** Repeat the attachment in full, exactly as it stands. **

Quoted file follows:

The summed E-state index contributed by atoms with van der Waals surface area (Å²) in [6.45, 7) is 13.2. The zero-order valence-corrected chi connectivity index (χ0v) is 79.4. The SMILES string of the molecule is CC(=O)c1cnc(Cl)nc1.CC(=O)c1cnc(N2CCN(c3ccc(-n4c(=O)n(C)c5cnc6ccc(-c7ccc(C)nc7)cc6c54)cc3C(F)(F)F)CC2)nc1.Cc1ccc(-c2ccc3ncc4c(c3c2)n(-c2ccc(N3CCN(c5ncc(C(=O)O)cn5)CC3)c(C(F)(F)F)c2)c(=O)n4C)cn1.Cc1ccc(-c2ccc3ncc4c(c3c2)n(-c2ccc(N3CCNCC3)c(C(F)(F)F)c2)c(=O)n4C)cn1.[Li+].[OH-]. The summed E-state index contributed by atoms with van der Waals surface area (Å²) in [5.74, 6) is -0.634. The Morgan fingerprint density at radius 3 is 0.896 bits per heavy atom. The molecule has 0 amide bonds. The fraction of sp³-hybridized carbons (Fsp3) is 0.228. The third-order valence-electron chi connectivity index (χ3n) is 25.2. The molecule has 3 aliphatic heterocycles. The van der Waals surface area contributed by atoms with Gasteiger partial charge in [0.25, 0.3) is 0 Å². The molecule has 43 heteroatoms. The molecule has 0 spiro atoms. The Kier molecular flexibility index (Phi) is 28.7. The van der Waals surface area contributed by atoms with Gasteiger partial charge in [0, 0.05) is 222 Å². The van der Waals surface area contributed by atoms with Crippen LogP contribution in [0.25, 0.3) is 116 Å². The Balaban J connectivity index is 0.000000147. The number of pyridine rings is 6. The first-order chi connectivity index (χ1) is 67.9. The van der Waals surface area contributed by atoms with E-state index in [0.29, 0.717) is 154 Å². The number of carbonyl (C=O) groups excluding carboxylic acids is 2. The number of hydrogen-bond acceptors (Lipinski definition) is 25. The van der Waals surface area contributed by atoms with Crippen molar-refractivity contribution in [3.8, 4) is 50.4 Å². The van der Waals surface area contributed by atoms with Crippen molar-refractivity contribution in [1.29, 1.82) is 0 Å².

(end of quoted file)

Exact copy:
The summed E-state index contributed by atoms with van der Waals surface area (Å²) in [6.45, 7) is 13.2. The zero-order valence-corrected chi connectivity index (χ0v) is 79.4. The SMILES string of the molecule is CC(=O)c1cnc(Cl)nc1.CC(=O)c1cnc(N2CCN(c3ccc(-n4c(=O)n(C)c5cnc6ccc(-c7ccc(C)nc7)cc6c54)cc3C(F)(F)F)CC2)nc1.Cc1ccc(-c2ccc3ncc4c(c3c2)n(-c2ccc(N3CCN(c5ncc(C(=O)O)cn5)CC3)c(C(F)(F)F)c2)c(=O)n4C)cn1.Cc1ccc(-c2ccc3ncc4c(c3c2)n(-c2ccc(N3CCNCC3)c(C(F)(F)F)c2)c(=O)n4C)cn1.[Li+].[OH-]. The summed E-state index contributed by atoms with van der Waals surface area (Å²) in [5.74, 6) is -0.634. The Morgan fingerprint density at radius 3 is 0.896 bits per heavy atom. The molecule has 0 amide bonds. The fraction of sp³-hybridized carbons (Fsp3) is 0.228. The third-order valence-electron chi connectivity index (χ3n) is 25.2. The molecule has 3 aliphatic heterocycles. The van der Waals surface area contributed by atoms with Gasteiger partial charge in [0.25, 0.3) is 0 Å². The molecule has 43 heteroatoms. The molecule has 0 spiro atoms. The Kier molecular flexibility index (Phi) is 28.7. The van der Waals surface area contributed by atoms with Gasteiger partial charge in [0, 0.05) is 222 Å². The van der Waals surface area contributed by atoms with Crippen LogP contribution in [0.25, 0.3) is 116 Å². The Balaban J connectivity index is 0.000000147. The number of pyridine rings is 6. The first-order chi connectivity index (χ1) is 67.9. The van der Waals surface area contributed by atoms with E-state index in [0.29, 0.717) is 154 Å². The number of carbonyl (C=O) groups excluding carboxylic acids is 2. The number of hydrogen-bond acceptors (Lipinski definition) is 25. The van der Waals surface area contributed by atoms with Crippen molar-refractivity contribution in [3.8, 4) is 50.4 Å². The van der Waals surface area contributed by atoms with Crippen molar-refractivity contribution in [1.29, 1.82) is 0 Å².